“Solving all the chicken and egg problems,” is what Devon spends much of his time doing these days, as he works with statewide and nationwide electric vehicle advocates to grow this nascent transportation sector within Alaska. And there are many such problems, from the more simple— do we need more electric vehicles in a community before we install charging stations, or should we install charging stations to show that electric vehicles are possible in the community?—to more complex, like convincing regional utilities to create a rate structure for electric vehicle charging before there are even electric vehicle chargers in the region.
“There’s not just one thing to work on,” Devon explains. “To get a solution in place, there are five or six organizations that need to be coordinated.” He provides several examples. “You need fast chargers, which face a barrier from electrical demand charges,” a utility regulation issue that goes to the Regulatory Commission of Alaska. “There’s legislative issues that pop up, like resale of electricity or road taxes,” referring to the fact that some road maintenance is funded in part through taxes on gas, and EV drivers don’t pay gas taxes. “There’s the municipal angle: what role do towns and cities play, how should limited resources be allocated, and which stakeholders bear the cost? Then there’s the simpler stuff, like how to get people to buy EVs. Each of these has to happen at the same time to make this ecosystem advance.”
But the ecosystem is advancing. The RCA is exploring rate structures for fast charging stations across Alaska. Tesla has a facility in Fairbanks for testing and tuning their electric vehicles. Southeast utility Alaska Power and Telephone offers a rebate for customers who purchase electric vehicles. AEL&P has a special rate for clients who charge electric vehicles during non-peak hours on a metered charger. Federal grants totaling nearly $9 million are going to electrify Capital Transit, which has received its first electric bus with the potential for complete conversion to electric around 2030.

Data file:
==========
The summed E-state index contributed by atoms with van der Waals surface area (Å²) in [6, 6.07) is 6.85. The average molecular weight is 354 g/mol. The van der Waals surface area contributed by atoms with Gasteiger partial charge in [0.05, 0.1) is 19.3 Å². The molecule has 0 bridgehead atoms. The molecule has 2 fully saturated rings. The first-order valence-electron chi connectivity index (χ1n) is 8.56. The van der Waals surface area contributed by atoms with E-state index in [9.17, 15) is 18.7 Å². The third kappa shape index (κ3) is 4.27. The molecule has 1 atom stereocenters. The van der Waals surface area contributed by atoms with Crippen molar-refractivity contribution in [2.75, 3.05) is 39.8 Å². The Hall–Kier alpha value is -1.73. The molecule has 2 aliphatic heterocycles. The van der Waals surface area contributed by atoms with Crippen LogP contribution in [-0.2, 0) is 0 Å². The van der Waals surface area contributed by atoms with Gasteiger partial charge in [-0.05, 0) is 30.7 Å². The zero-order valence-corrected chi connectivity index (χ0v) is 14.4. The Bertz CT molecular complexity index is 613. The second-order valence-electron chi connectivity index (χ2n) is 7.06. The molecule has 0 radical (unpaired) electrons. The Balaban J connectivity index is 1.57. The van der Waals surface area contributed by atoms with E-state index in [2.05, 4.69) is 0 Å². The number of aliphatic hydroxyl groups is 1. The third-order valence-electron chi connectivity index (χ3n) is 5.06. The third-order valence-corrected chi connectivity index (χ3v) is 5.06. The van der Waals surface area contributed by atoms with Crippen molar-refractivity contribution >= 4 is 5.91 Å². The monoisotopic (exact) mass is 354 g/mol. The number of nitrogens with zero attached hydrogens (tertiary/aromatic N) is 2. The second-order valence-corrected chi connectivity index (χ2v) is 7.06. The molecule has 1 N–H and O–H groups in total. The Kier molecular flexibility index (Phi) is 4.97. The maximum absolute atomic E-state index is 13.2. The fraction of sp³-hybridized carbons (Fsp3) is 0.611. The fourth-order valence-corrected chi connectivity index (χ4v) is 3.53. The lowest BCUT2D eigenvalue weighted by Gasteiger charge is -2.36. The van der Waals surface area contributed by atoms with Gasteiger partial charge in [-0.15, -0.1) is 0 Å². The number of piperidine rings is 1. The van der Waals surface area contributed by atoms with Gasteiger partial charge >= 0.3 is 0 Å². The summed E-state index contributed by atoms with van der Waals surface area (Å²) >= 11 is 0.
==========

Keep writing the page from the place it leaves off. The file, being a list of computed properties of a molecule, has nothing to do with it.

Thanks to advancements in battery storage and ongoing advocacy on the part of electric vehicle drivers, large-scale adoption of electrified transportation is in reach. Alaska has plenty of work to do to adapt to this transportation and energy future, attract investment and build the required infrastructure. And with General Motors’ recent announcement that the company is phasing out gas-powered cars by 2035, the clock is ticking to fast-track Alaska’s electric vehicle ecosystem.
• Anjuli Grantham is a public historian and museum curator who serves on the board of Renewable Juneau and is vice chair of the Juneau Commission on Sustainability. Juneau’s Climate Change Solutionists is a series that features 10 local solutions to climate change and 10 people who exemplify the solutions. The solutions are based on Project Drawdown, a global project that quantifies the most effective methods for halting global warming. The series was produced with support from a Juneau ArtWorks grant. It appears weekly in the Empire.